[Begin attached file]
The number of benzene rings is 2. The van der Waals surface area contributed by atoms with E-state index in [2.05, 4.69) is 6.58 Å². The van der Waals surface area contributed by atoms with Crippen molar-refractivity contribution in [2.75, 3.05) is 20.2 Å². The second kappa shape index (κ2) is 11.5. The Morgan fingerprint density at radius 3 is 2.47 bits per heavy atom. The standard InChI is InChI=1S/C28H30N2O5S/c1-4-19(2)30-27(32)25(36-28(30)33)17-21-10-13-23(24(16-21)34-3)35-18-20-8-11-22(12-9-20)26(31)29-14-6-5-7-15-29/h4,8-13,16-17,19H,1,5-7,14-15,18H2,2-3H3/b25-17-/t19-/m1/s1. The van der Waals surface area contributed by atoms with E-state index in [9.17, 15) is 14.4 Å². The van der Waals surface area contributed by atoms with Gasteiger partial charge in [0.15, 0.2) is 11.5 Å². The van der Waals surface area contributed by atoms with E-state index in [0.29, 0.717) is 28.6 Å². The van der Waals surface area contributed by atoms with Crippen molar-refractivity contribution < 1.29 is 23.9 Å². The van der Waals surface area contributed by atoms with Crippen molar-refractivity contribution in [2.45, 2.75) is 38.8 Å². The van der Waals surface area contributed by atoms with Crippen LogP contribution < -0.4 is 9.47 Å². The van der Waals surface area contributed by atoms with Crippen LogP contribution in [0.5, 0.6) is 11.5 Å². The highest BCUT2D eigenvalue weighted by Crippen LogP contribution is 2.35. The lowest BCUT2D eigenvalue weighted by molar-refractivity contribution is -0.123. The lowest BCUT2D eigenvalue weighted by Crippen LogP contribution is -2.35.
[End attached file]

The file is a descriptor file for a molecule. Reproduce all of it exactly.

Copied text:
The number of benzene rings is 2. The van der Waals surface area contributed by atoms with E-state index in [2.05, 4.69) is 6.58 Å². The van der Waals surface area contributed by atoms with Crippen molar-refractivity contribution in [2.75, 3.05) is 20.2 Å². The second kappa shape index (κ2) is 11.5. The Morgan fingerprint density at radius 3 is 2.47 bits per heavy atom. The standard InChI is InChI=1S/C28H30N2O5S/c1-4-19(2)30-27(32)25(36-28(30)33)17-21-10-13-23(24(16-21)34-3)35-18-20-8-11-22(12-9-20)26(31)29-14-6-5-7-15-29/h4,8-13,16-17,19H,1,5-7,14-15,18H2,2-3H3/b25-17-/t19-/m1/s1. The van der Waals surface area contributed by atoms with E-state index in [9.17, 15) is 14.4 Å². The van der Waals surface area contributed by atoms with Gasteiger partial charge in [0.15, 0.2) is 11.5 Å². The van der Waals surface area contributed by atoms with E-state index in [0.29, 0.717) is 28.6 Å². The van der Waals surface area contributed by atoms with Crippen molar-refractivity contribution < 1.29 is 23.9 Å². The van der Waals surface area contributed by atoms with Crippen molar-refractivity contribution in [2.45, 2.75) is 38.8 Å². The van der Waals surface area contributed by atoms with Crippen LogP contribution < -0.4 is 9.47 Å². The van der Waals surface area contributed by atoms with Crippen LogP contribution in [0.5, 0.6) is 11.5 Å². The highest BCUT2D eigenvalue weighted by Crippen LogP contribution is 2.35. The lowest BCUT2D eigenvalue weighted by molar-refractivity contribution is -0.123. The lowest BCUT2D eigenvalue weighted by Crippen LogP contribution is -2.35.